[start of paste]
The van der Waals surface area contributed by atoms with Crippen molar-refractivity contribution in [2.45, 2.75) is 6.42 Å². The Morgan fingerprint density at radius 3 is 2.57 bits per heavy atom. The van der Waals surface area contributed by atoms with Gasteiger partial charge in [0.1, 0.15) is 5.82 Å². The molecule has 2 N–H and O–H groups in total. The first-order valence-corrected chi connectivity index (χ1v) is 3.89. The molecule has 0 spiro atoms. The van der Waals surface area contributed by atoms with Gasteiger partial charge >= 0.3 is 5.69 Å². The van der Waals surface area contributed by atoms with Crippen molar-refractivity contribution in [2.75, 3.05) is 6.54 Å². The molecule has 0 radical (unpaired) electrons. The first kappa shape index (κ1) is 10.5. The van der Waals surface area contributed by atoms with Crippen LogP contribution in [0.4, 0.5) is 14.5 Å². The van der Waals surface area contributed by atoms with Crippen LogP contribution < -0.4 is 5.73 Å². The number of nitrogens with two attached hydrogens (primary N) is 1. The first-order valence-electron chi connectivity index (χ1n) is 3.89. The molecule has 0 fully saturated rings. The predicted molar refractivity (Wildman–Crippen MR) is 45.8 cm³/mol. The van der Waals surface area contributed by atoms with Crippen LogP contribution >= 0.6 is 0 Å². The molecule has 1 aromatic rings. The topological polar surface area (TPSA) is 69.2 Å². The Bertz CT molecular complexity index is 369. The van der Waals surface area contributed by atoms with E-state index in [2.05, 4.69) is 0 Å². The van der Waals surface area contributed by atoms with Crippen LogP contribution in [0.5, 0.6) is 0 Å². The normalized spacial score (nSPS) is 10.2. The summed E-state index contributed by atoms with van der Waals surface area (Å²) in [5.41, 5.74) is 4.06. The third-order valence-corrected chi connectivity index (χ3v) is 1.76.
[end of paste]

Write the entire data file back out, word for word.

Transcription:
The van der Waals surface area contributed by atoms with Crippen molar-refractivity contribution in [2.45, 2.75) is 6.42 Å². The Morgan fingerprint density at radius 3 is 2.57 bits per heavy atom. The van der Waals surface area contributed by atoms with Gasteiger partial charge in [0.1, 0.15) is 5.82 Å². The molecule has 2 N–H and O–H groups in total. The first-order valence-corrected chi connectivity index (χ1v) is 3.89. The molecule has 0 spiro atoms. The van der Waals surface area contributed by atoms with Gasteiger partial charge >= 0.3 is 5.69 Å². The van der Waals surface area contributed by atoms with Crippen molar-refractivity contribution in [2.75, 3.05) is 6.54 Å². The molecule has 0 radical (unpaired) electrons. The first kappa shape index (κ1) is 10.5. The van der Waals surface area contributed by atoms with Crippen LogP contribution in [0.4, 0.5) is 14.5 Å². The van der Waals surface area contributed by atoms with Crippen LogP contribution < -0.4 is 5.73 Å². The number of nitrogens with two attached hydrogens (primary N) is 1. The first-order valence-electron chi connectivity index (χ1n) is 3.89. The molecule has 0 fully saturated rings. The predicted molar refractivity (Wildman–Crippen MR) is 45.8 cm³/mol. The van der Waals surface area contributed by atoms with Crippen LogP contribution >= 0.6 is 0 Å². The molecule has 1 aromatic rings. The topological polar surface area (TPSA) is 69.2 Å². The Bertz CT molecular complexity index is 369. The van der Waals surface area contributed by atoms with E-state index in [2.05, 4.69) is 0 Å². The van der Waals surface area contributed by atoms with Crippen LogP contribution in [0.5, 0.6) is 0 Å². The normalized spacial score (nSPS) is 10.2. The summed E-state index contributed by atoms with van der Waals surface area (Å²) in [5.41, 5.74) is 4.06. The third-order valence-corrected chi connectivity index (χ3v) is 1.76.